White Sox aren’t just bad, they’re utterly tedious
BY RICK MORRISSEY email@example.com June 3, 2013 10:04PM
Updated: June 4, 2013 12:52PM
If there is such a thing as an allergic reaction to success, then that’s what the White Sox are experiencing. If you want to check them for rashes, knock yourself out. I’ll go with what I’ve been forced to see on the baseball field.
On May 26, the Sox reached the .500 mark for the first time in six weeks. Since then, they have dropped seven straight games. The prospect of having more victories than losses was apparently too much for the South Siders. Opponents outscored them 33-9 in those losses. The lowly Cubs swept them, for crying out loud.
Bench coach Mark Parent did not paint a pretty picture of the team in Monday’s Sun-Times.
“Even when things are going good, we seem to be waiting for things to go bad,’’ Parent said.
One couldn’t help but think of a team of Eeyores from Winnie the Pooh, a storm cloud for each player. Oh, bother.
Sox general manager Rick Hahn has talked about a “lack of energy’’ on the club and is threatening to move players if things don’t improve. I don’t know if he means it, but he should. It’s early June, but it feels like a dog team going through the motions in the dog days of summer.
The Sox have managed to make the Cubs look good by comparison, and I didn’t think that was possible. But the Sox’ biggest sin is that they’re a boring team. It’s not so much that they’re unlikable as it is they’re unremarkable. If it weren’t for Adam Dunn, who’s on his way to a second miserable season out of three in Chicago, there would be nobody to hate. And so the boos rain down on him with each mighty strikeout.
With these tedious Sox, you find yourself hating the sin, not the sinners, and how much fun is that? You hate the lack of hitting, and you hate the lack of defense.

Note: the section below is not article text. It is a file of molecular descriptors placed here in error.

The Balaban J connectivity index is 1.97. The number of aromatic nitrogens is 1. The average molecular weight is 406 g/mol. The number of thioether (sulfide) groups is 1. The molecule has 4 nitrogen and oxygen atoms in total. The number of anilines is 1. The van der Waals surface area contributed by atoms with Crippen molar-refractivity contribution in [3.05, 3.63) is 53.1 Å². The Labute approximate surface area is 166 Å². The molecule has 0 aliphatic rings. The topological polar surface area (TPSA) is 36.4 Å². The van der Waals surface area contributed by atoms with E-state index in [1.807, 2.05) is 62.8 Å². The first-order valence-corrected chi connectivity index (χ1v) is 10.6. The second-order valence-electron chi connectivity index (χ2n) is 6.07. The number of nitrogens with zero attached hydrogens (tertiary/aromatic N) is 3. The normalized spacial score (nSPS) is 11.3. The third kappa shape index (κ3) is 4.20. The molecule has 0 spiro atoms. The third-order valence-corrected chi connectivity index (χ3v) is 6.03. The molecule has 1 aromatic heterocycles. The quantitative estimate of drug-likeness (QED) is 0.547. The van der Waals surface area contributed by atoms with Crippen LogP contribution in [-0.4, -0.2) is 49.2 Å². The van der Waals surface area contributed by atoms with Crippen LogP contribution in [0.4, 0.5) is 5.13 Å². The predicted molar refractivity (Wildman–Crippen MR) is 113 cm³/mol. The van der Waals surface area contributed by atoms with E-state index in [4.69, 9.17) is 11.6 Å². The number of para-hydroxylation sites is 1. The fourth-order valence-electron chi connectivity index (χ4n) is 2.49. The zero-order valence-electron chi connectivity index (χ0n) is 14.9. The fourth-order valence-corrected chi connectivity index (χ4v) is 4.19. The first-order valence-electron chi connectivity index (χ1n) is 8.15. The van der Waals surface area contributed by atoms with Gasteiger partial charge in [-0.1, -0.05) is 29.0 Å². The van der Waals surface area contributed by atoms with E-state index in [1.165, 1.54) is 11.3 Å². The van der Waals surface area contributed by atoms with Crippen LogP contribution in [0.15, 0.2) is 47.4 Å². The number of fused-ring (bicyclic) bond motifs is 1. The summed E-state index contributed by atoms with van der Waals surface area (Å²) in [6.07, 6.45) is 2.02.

The Sox have had a season-long problem with errors. I asked manager Robin Ventura about it in late April, and he thought the defensive struggles would pass.
“It’s not good, but I look at it more as it’s not going to continue like this,’’ he said. “You continue to work at it, preach it and make people believe they’re good at it.’’
Well, the bad defense hasn’t passed. It might as well be an uncooperative kidney stone. Last season, the Sox set a franchise record for fewest errors in a season (70). This season, they have 37 errors in 55 games.
The return of Gordon Beckham to the active roster thankfully wasn’t being treated like Michael Jordan’s first comeback, but some people were a tad overheated about the effect he might have on this struggling team. He’s an excellent second baseman and a great teammate, but he’s not going to change the Sox’ fortunes, not with a lifetime .246 batting average.
Nobody should be happier about the Blackhawks’ success than the Sox, who, thanks to eyes turned elsewhere, haven’t been the center of attention in town. But a tree in a forest still makes a sound when no one’s around — there, that’s the end of that philosophical argument — and the Sox are still playing poorly whether people are looking or not.
Even watching this team distractedly has been difficult for those of us tuned into the Hawks. Paul Konerko finally starts hitting like Paul Konerko, then feels pain in his neck. Chris Sale pitches lights-out and gets nothing in the way of run support.
The Sox are near the bottom of the big leagues in most of the major offensive categories, including batting average, on-base percentage and slugging percentage. They take walks like a germaphobe accepts handshakes.
You can delve into the numbers all you want, but they say the same thing about this team: meh. It feels like another one of those mind-numbing Sox seasons, in which the team won’t be good enough when it counts but stays competitive enough that it doesn’t get broken up by the trade deadline.
If this is how it’s going to be, better to blow it up and start over. I hope Hahn meant what he said about changes. I hope it wasn’t simply a GM’s attempt to light a fire under the players.
Ventura will miss games Thursday and Friday against Oakland to attend a daughter’s graduation. Lucky guy.